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‘Succession’: For the Love of ‘L to the O-G,’ This Brilliant HBO Series Is a Comedy

There’s too much discussion about HBO's "Succession" as though it’s not intentionally made to be very, very funny.

Brian Cox and Sarah Snook in "Succession" Season 2

Brian Cox and Sarah Snook in “Succession”

Zach Dilgard/HBO

Maybe it’s because of its Emmy categorization in drama, but recently, there’s been a lot of discussion about “Succession” as though it’s not intentionally funny; as though the idea that it could be looked at as a comedy — albeit, a dementedly dark comedy — is preposterous.  It tends to end up being compared to very clear-cut comedies, especially its cable network-mate, the terrific “The Righteous Gemstones,” in a way that describes those series as “the funny version of ‘Succession'”… as though “Succession” itself isn’t inherently the funny version of “Succession.”

“Succession” has always been a dark comedy masquerading as a prestige drama. HBO’s hourlong critical darling honestly has more in common with “Fleabag” or “Flowers” than it does “Ozark.” But that’s also because it’s specifically a dark British comedy conveniently masquerading as an American prestige drama.

And it goes deeper than just the fact that the series comes from prolific British comedy writer Jesse Armstong. Well, it begins there, but it definitely goes deeper. The question is how an hourlong series that tackles topics like abuse, corporate espionage, drug addiction, and even murder — an hourlong series about truly deplorable rich idiots who genuinely use the terms “libtard” in conversation and arguably have no soul, assuming that this takes place in a world where souls do in fact exist — can be considered comedic in its own well-established soul.

The answer is that “Succession” is simply Armstrong’s workaround at creating an American remake of his own original  comedy, “Bad Sugar,” which told the story of “sexy and scheming heirs of a wealthy mining mogul as they battle each other to become the next head of his fracking empire.”

Created by Armstong and his regular writing partner Sam Bain, “Bad Sugar’s” one and only episode aired in 2012. It was subsequently ordered to series in the UK, but due to the cast and crew’s ever-growing schedules — the series starred Peter Serafinowicz, Sharon Horgan, Olivia Colman, Julia Davis, and Reece Shearsmith, who have all been pretty busy since — it was never able to come together.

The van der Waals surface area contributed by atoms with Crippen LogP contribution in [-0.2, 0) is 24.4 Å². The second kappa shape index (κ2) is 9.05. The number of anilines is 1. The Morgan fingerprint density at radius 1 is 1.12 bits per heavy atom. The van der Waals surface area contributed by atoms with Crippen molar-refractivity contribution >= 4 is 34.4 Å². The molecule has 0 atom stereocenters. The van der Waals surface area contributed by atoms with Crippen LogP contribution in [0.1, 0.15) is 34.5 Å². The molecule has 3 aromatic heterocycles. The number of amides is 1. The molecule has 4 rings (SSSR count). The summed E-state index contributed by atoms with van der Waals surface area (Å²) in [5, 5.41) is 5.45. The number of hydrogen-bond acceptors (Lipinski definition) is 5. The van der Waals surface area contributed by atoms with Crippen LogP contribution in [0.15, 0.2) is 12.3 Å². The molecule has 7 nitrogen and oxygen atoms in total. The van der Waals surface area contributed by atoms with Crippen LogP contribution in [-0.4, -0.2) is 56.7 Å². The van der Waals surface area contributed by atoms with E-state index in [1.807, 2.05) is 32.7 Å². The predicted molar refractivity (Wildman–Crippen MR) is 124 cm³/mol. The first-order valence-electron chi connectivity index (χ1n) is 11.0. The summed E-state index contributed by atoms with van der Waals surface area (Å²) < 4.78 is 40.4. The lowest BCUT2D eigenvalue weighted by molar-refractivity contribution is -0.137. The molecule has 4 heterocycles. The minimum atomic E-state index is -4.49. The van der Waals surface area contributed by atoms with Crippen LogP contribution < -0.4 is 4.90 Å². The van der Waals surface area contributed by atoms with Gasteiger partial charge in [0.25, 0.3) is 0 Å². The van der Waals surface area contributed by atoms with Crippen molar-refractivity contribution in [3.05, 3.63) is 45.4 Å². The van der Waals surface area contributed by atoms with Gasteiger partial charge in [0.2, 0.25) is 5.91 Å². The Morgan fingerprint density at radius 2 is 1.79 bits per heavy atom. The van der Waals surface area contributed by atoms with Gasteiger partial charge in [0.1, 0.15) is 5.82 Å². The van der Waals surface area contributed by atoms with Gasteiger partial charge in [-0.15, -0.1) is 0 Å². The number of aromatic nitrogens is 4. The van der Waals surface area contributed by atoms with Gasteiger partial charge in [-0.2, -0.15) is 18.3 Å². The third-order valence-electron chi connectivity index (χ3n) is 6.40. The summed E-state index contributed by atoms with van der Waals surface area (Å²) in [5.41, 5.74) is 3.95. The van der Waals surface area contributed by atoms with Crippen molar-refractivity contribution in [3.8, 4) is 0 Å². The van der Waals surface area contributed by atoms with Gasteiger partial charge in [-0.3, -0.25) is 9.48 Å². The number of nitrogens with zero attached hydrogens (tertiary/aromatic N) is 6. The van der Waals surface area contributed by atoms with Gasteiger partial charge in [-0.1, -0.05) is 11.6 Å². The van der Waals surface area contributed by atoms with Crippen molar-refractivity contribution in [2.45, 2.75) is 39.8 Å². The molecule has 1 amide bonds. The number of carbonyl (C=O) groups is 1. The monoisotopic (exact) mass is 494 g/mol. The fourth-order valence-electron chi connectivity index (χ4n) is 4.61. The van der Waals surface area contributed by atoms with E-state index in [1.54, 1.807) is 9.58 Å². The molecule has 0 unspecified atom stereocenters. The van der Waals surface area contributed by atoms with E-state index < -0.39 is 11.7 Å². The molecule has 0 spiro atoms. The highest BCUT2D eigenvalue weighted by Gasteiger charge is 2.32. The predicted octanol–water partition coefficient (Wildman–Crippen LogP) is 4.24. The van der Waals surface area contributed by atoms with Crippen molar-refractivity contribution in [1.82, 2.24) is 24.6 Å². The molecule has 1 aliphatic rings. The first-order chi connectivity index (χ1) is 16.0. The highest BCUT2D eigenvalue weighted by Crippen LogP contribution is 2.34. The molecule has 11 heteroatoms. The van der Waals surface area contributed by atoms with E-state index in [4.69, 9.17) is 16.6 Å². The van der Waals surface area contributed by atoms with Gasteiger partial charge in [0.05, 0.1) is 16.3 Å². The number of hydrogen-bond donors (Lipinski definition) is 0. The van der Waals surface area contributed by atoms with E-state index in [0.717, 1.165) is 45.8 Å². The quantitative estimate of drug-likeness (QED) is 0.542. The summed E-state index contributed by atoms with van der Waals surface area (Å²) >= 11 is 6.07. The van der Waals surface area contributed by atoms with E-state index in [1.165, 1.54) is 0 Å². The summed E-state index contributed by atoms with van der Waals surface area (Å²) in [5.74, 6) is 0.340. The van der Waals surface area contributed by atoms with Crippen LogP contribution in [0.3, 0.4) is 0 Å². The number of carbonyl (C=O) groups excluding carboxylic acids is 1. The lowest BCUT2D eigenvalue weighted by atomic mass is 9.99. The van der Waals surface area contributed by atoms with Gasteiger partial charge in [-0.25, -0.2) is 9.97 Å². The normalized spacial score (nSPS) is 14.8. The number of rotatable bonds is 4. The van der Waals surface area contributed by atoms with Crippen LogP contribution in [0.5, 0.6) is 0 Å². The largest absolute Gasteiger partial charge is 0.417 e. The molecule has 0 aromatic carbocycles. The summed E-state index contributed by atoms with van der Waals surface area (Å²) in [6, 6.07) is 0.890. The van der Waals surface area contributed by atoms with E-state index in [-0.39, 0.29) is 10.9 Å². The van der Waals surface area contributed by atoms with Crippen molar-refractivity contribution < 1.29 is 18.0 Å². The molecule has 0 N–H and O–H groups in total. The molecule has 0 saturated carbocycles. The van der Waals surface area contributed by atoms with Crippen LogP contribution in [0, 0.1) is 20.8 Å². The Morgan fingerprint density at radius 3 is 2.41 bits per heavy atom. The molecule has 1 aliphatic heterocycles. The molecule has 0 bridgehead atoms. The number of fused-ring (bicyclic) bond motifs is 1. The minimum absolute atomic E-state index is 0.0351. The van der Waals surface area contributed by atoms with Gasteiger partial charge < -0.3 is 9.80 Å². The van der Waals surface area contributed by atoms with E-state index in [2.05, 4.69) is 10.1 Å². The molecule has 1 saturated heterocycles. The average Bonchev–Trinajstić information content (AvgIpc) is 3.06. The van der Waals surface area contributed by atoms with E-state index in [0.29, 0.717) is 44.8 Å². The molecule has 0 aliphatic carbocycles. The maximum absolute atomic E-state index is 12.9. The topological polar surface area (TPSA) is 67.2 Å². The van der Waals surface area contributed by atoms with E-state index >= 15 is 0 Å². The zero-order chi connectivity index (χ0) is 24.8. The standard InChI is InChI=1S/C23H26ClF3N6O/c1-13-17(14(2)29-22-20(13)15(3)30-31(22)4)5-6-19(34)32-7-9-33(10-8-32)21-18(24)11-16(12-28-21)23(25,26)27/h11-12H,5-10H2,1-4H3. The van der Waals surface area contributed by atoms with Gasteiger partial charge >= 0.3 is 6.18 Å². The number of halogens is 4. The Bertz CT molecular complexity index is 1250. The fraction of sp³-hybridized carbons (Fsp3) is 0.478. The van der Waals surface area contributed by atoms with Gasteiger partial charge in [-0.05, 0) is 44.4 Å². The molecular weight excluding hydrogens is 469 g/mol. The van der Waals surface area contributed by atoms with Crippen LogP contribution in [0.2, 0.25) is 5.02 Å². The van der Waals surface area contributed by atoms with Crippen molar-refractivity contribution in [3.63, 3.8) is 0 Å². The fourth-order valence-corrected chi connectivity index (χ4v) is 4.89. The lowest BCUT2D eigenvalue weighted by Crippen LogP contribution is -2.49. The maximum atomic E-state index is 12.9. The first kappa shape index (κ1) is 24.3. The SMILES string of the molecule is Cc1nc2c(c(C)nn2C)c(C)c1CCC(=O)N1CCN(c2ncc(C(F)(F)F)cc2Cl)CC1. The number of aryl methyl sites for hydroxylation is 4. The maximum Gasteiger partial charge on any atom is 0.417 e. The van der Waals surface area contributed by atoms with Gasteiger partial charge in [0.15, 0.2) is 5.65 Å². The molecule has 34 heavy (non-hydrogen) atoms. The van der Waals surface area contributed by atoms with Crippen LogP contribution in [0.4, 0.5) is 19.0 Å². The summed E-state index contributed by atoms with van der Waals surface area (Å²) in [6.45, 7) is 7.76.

In 2016, it was announced that Fox was developing an American remake. The remake was to be written by Patricia Breen, who had also written the unaired pilot for the attempted American remake of Sharon Horgan’s “Dead Boss.” This remake also never came to fruition, but if it had, it wouldn’t have captured the same magic as the original series, even if it were good.

So what’s smarter than to bypass the “remake” stage altogether and Americanize your original vision as a new series? “Succession” simply infuses less parody into its formula than “Bad Sugar,” but the satire is still there, right down to the unfortunate souls who have ended up attached to the wealthy Roy siblings. Instead of a fracking empire, it’s a media empire. It’s all bigger — and with more of a budget behind it — which helps it feel especially epic.

Yes, “Succession” was nominated in the drama category at the Emmys, and yes, “Succession” is an hourlong series, and yes, there are a number of prestige dramas (like “Mad Men”) adept at comedy without shedding their more respected structures. But the fact that it feels epic seems to be the issue when it comes to classifying “Succession’s” genre. Because “epic” can’t possibly equate to “comedic,” can it? (Recently, there’s also been a lot of talk about the series in the context of the works of Shakespeare, also ignoring the inherent comedy in even Shakespeare’s most dramatic tragedies.) That belief feels like the major reason people are quick to consider “Succession” a straight-up drama, as it’s seemingly too poignant and pointed to be considered a comedy. (Unless it was a half-hour, that is.)

When people discuss “Succession” as a drama first and foremost, for some reason, the comedy of it all is treated as incidental, as a small part of the series. But even if you consider “Succession” a drama first and comedy second, it’s worth acknowledging that its very existence is still very much rooted in comedy. Brutally dark comedy, but comedy nonetheless.

“Succession” airs its Season 2 finale on Sunday, October 13 at 9 p.m. ET on HBO.

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